'First a test, then a party': how to organise Christmas safely this year

'First a test, then a party': how to organise Christmas safely this year
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As the number of new coronavirus infections in Belgium is evolving favourably, virologist Steven Van Gucht gave some tips on how to celebrate the end-of-year festivities safely this year.

The current measures in combination with the booster vaccines should protect the population against the Omicron variant, but everyone can do their part with Van Gucht's "recommendations for the organisation of safe parties," he stressed.

"The first and most important tip: limit your contacts," he said during a press briefing on Friday. "There are no specific measures on the number of people you are allowed to invite, but keep it to a small circle of guests."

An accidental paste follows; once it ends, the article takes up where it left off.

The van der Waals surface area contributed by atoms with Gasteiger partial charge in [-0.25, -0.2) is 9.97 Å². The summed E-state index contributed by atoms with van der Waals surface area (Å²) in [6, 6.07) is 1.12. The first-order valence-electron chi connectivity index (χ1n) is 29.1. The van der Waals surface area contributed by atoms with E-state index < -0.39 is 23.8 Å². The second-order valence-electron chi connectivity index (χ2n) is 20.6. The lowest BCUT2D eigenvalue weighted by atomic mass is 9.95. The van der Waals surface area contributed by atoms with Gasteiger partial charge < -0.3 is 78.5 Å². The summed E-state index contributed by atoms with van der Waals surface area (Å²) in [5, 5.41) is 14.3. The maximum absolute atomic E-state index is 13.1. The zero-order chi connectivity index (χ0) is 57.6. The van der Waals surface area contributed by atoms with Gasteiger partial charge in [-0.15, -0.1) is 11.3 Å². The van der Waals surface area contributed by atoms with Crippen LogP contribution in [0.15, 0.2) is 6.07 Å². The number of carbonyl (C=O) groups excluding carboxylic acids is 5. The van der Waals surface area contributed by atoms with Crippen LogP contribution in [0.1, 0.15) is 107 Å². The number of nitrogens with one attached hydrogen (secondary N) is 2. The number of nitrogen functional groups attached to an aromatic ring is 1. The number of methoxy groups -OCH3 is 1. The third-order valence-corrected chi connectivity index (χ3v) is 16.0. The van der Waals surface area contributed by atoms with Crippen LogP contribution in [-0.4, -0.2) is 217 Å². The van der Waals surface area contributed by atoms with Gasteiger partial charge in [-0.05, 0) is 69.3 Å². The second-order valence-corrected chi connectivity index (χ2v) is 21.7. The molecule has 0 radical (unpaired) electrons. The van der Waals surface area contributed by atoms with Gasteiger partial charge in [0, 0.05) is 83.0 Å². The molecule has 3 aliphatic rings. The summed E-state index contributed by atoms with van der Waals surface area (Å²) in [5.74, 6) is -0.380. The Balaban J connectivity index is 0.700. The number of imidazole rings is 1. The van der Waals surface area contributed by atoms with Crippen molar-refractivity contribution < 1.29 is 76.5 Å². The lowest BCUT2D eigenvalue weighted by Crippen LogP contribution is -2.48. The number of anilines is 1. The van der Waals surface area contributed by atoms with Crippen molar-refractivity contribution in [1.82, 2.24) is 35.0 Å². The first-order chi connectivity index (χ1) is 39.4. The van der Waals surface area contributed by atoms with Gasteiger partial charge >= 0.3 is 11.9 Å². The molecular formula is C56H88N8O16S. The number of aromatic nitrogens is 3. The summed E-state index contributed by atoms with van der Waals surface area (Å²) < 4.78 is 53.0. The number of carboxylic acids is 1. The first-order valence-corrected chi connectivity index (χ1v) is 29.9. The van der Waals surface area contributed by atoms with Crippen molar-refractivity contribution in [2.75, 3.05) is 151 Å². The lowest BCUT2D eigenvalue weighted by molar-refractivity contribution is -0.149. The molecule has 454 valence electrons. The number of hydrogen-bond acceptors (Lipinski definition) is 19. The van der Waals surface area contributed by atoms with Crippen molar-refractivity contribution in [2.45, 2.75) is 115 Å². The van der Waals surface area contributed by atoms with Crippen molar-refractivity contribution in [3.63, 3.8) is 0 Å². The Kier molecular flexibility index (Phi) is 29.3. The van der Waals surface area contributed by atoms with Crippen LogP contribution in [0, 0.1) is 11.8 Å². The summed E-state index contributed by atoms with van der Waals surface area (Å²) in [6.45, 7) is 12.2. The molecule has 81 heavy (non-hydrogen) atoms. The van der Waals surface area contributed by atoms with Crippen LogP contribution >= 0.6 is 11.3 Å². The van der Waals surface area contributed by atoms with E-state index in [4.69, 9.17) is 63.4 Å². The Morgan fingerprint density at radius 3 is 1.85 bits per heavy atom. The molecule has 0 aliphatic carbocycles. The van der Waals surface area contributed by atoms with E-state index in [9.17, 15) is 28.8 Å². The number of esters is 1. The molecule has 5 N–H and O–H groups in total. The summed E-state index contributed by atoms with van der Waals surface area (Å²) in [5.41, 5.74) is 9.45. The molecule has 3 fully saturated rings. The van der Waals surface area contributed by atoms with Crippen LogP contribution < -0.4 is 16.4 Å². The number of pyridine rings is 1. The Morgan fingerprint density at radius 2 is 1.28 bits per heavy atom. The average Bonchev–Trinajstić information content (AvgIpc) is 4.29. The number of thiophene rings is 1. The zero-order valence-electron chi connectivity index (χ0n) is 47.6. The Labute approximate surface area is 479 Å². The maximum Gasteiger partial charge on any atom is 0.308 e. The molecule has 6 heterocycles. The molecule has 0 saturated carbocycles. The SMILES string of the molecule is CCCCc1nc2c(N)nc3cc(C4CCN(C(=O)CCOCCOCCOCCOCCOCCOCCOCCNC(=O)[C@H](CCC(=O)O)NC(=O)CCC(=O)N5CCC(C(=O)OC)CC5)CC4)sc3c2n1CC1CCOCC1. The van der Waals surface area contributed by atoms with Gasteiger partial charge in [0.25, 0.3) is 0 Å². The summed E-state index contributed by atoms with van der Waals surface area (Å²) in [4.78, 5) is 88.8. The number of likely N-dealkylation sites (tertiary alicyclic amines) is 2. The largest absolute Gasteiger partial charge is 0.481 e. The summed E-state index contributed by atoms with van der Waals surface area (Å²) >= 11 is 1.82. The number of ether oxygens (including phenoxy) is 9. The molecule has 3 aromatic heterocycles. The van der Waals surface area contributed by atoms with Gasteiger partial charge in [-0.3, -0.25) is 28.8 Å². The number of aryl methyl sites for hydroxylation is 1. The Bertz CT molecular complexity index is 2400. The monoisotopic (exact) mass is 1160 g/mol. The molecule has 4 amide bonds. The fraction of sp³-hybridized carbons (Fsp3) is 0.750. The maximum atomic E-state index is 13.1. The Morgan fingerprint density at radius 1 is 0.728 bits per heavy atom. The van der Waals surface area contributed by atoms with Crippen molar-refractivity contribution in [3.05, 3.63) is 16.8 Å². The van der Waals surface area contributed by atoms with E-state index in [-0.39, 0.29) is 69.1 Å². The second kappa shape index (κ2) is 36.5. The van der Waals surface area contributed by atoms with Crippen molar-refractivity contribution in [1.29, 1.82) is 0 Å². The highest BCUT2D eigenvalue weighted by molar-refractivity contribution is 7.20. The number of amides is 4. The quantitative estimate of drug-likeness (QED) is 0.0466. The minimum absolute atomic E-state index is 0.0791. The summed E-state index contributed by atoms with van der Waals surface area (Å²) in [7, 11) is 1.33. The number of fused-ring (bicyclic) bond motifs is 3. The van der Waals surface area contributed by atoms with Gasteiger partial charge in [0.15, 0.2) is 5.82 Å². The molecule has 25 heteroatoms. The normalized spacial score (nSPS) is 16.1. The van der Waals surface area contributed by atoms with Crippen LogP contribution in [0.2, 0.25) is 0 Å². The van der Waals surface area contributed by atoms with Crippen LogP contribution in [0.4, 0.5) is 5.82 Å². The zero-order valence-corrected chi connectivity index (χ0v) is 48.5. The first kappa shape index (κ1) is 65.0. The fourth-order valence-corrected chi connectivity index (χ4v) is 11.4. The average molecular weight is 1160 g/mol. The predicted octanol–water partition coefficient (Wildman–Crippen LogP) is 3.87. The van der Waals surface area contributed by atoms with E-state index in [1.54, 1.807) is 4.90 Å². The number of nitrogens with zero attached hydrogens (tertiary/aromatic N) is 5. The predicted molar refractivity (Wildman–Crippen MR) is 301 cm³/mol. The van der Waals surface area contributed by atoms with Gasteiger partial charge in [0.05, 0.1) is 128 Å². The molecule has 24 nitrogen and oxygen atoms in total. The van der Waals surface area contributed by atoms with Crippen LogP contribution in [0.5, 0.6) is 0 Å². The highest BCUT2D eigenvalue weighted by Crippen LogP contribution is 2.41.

"As with all rules to fight the spread of the virus, the same goes here too: the fewer people, the better," Van Gucht stressed. Additionally, try to invite the same people for Christmas and New Year, like a maximum of two households or five single people.

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Test yourself before seeing others, even if you feel perfectly normal. "'First a test, then a party' should become the motto," said Van Gucht, referring to self-test. "And those who are ill should definitely stay at home."

Wearing a face mask can be useful, especially when greeting people. "If vulnerable people are coming, they may wish to wear an FFP2 mask for optimal protection."

Lastly, good ventilation remains important. "For example, choose the person with the biggest house to host the party. Put the windows on tilt, leave the cooker hood on, open the internal doors and if you have a CO2 meter, do not hesitate to use it."

"Measuring is knowing," Van Gucht stressed. "If the CO2 levels get too high, you can choose to open the windows completely or go outside for a while."

"And importantly: do not forget to enjoy the holidays," he added.


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